The smell of the durian is produced by the prickly outer rind. The flesh around the seeds has no smell and the taste has little connection to the smell. The odor is caused by strong-smelling sulfides and bisulfides produced by the break down of two sulfur-carrying amino acids by an enzyme that is triggered into action when the ripe fruit hits the ground. Many fruits contain similar compounds but durians possess at least 43 different ones, including ones found in onions and garlic. Not only is the smell bad it is persistent. One reason hotels insist that no durians be brought on the building is that the smell seeps into the ventilation systems and stays there.
In Thailand and Malaysia, durians are known as the king of fruit. The durian season in September and October is time of fun, prosperity and contentment. There are durian festivals and special clubs are devoted to the fruit. Growers are happy about their windfall profits. There is even a canon of poetry and riddles devoted to the fruit.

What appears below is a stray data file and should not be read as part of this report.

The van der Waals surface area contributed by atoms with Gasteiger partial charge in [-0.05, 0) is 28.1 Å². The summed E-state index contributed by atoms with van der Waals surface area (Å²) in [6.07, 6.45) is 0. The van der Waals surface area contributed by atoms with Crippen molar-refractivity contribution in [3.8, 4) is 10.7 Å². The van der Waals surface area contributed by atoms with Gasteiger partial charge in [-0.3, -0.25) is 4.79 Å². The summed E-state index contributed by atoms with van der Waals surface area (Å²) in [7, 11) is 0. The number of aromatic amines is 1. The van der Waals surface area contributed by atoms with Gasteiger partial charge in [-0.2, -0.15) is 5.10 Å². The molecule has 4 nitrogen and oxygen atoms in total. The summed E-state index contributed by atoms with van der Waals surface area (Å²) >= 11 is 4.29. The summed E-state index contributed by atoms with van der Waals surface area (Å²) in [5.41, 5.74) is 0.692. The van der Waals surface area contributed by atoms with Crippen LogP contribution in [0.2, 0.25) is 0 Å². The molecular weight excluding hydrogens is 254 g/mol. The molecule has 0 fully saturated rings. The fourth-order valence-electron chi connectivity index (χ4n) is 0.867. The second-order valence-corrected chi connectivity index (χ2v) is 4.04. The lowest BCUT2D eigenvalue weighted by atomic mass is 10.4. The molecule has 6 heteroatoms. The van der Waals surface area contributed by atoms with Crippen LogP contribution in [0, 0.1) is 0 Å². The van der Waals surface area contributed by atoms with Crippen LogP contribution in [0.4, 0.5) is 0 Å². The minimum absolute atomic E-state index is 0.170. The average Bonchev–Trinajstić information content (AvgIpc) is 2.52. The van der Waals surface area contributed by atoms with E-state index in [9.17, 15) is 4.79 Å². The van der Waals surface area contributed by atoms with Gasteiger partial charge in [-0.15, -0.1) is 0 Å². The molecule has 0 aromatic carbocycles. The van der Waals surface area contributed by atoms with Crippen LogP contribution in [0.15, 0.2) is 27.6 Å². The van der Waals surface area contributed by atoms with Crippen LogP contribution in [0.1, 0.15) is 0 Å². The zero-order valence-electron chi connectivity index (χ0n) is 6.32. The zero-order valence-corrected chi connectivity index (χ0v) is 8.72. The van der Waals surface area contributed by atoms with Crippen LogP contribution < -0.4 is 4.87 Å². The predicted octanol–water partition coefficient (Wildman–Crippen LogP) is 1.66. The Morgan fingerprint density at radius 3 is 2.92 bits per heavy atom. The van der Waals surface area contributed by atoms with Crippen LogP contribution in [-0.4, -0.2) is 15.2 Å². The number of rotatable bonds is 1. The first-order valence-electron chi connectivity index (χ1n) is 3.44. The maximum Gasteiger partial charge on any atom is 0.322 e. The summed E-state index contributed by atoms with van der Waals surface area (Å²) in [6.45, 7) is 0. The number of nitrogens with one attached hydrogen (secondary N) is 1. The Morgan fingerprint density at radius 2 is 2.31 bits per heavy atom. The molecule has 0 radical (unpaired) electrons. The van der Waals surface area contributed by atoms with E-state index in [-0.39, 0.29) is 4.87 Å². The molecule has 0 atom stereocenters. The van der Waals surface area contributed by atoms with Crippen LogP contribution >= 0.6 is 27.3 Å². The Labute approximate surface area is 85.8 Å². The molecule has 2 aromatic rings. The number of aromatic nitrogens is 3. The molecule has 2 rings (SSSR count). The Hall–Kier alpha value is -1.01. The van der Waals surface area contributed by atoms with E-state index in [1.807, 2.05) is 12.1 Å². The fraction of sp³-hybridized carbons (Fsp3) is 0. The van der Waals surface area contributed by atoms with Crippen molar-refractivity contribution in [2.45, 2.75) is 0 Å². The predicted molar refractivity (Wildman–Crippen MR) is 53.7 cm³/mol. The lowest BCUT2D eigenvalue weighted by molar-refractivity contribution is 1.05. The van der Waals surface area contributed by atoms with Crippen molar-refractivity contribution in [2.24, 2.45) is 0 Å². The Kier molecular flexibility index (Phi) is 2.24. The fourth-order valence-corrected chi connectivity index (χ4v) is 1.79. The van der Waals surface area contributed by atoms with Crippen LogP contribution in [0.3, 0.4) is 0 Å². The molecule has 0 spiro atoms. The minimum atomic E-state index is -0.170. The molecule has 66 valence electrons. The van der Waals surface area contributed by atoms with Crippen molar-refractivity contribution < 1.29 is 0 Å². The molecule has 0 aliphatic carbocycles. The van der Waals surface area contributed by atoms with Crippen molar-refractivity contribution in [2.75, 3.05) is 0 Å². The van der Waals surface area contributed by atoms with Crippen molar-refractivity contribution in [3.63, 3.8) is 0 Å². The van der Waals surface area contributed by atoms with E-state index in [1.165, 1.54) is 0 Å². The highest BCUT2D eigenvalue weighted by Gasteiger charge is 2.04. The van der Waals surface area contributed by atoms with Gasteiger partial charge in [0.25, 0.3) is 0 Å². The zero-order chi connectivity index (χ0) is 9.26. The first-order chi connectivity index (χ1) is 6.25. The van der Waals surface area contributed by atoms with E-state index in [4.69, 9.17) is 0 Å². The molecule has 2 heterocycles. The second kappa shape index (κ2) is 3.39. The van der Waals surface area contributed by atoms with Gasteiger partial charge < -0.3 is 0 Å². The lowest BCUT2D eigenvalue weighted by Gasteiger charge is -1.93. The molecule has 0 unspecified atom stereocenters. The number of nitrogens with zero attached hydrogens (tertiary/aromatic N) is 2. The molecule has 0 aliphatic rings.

Some Southeast Asian consume durian directly from the husk,. It is sometimes combined with coconut milk and sticky rice for a unique dessert or used to make ice cream or cheesecake. In Singapore and Malaysia, people are fond of a preserved form of the fruit that is even smellier than the fresh variety. Indonesians make soup sauces and relishes with them and serve them like a vegetable. The Japanese sometimes come to Southeast Asia on durian tours.